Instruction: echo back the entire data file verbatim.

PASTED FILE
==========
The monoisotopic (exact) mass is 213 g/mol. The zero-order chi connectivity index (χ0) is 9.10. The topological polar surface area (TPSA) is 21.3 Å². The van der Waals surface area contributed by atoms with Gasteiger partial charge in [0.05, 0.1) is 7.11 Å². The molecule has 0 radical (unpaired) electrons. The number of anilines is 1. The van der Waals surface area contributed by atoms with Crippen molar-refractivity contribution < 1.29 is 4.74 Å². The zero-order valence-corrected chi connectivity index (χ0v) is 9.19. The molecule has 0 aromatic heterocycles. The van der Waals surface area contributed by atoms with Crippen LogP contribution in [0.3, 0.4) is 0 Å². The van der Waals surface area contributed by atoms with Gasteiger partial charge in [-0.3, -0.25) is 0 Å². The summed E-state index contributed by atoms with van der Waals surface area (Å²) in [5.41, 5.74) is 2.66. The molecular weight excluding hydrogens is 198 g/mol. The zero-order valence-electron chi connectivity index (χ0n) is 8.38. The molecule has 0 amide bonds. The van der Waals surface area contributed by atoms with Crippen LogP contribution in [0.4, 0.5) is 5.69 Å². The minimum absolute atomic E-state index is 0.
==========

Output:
The monoisotopic (exact) mass is 213 g/mol. The zero-order chi connectivity index (χ0) is 9.10. The topological polar surface area (TPSA) is 21.3 Å². The van der Waals surface area contributed by atoms with Gasteiger partial charge in [0.05, 0.1) is 7.11 Å². The molecule has 0 radical (unpaired) electrons. The number of anilines is 1. The van der Waals surface area contributed by atoms with Crippen molar-refractivity contribution < 1.29 is 4.74 Å². The zero-order valence-corrected chi connectivity index (χ0v) is 9.19. The molecule has 0 aromatic heterocycles. The van der Waals surface area contributed by atoms with Crippen LogP contribution in [0.3, 0.4) is 0 Å². The van der Waals surface area contributed by atoms with Gasteiger partial charge in [-0.3, -0.25) is 0 Å². The summed E-state index contributed by atoms with van der Waals surface area (Å²) in [5.41, 5.74) is 2.66. The molecular weight excluding hydrogens is 198 g/mol. The zero-order valence-electron chi connectivity index (χ0n) is 8.38. The molecule has 0 amide bonds. The van der Waals surface area contributed by atoms with Crippen LogP contribution in [0.4, 0.5) is 5.69 Å². The minimum absolute atomic E-state index is 0.